I think the hon. member, who put a good many questions at the beginning of his speech and concluded with eight questions at the end, fully realises that it may not be possible to give him clear answers, "Yes" or "No," to all of them, but those that I cannot reply to at the moment I shall be glad to answer later on. Although he said he thinks both my right hon. Friend and I have been interested in the subject and are trying to do our best, I think he is still under the impression that there are people who are trying to prevent this scheme going forward and that it is not going forward as he and I would like it to do. I wish he would put some of those anxieties out of his mind. I wish he would go about the country and find out for himself, or come to the Ministry—

Dr. Morgan

I was recently in Scotland and was asked specifically to visit the Glasgow and Edinburgh hospitals, and I did. In the Debate on the Scottish Estimates I stated the conditions that I found there. Not one of the hospitals was grade I in the 23rd month of the war.

Miss Horsbrugh

I am not saying anything about what the hon. Member said in the Debate on the Scottish Estimates, because I have to remind myself from time to time that, although Edinburgh is my home and Glasgow is very near it, and I know them both, speaking as Parliamentary Secretary to the Ministry of Health, I have no responsibility and practically no knowledge of the actual work that is being done in those hospitals. I am speaking to-day about hospitals in England and Wales, and the hon. Gentleman having put these questions to me, I would like to put one to him. Will be give us the facts? He has told us that in certain places the instruments are disgraceful and that this work is not going on in particular places. It would be more helpful if he came to the Ministry and said to me or my right hon. Friend, "Such and such hospital treatment is not as I think it ought to be." This Emergency Hospital Service, set up and worked during the two years of the war, has been one of the marvels, I would almost say miracles, of organisation. The setting up of these extra hospitals and the work which is being done by devoted men and women is something of which we may well be proud, because I know that suffering has been mitigated and cures have been made which have hardly been equalled before in history.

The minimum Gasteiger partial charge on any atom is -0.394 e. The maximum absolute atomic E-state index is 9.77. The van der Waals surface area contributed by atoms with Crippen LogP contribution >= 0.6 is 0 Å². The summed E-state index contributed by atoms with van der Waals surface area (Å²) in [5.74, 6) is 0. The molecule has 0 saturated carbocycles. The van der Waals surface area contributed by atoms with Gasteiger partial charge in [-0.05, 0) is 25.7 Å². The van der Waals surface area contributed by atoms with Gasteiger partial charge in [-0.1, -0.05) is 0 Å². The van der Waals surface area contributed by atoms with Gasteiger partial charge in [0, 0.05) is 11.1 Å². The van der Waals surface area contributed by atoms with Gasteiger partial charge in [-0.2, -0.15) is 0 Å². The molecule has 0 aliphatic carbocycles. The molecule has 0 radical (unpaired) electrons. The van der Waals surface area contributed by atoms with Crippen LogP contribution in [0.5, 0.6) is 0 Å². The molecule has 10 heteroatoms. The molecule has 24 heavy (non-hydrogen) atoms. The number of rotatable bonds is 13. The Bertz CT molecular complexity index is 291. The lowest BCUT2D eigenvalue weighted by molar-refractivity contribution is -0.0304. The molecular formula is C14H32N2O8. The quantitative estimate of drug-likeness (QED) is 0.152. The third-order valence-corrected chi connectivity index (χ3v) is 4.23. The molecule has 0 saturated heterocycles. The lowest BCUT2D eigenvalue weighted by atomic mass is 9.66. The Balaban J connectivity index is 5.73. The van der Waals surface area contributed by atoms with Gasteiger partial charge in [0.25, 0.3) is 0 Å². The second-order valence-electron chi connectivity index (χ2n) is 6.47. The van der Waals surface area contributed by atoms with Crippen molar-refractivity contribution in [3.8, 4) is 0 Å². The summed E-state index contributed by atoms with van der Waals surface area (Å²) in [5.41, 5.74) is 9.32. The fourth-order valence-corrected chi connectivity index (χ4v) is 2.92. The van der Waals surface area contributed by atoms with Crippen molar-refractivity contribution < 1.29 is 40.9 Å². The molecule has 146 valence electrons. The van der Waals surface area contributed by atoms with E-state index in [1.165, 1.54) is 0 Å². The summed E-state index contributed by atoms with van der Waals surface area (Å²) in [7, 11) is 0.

I am willing for the hon. Gentleman or anybody else to criticise the organisation, but it is a pity that when he criticises that he does not also put before the public the marvellous work that has been done. The hon. Gentleman asked particularly about orthopaedic centres and asked why the grading was not the same as suggested by the Delevingne Committee. We agreed to their recommendations, but the reason centres were not graded in the same way is that we are now working under war-time conditions and there are certain hospitals in vulnerable areas on which we do not want to rely for long-term work because they are in vulnerable areas. We have, therefore, had to make a difference with regard to certain hospitals which in peace-time would be giving a long-term treatment.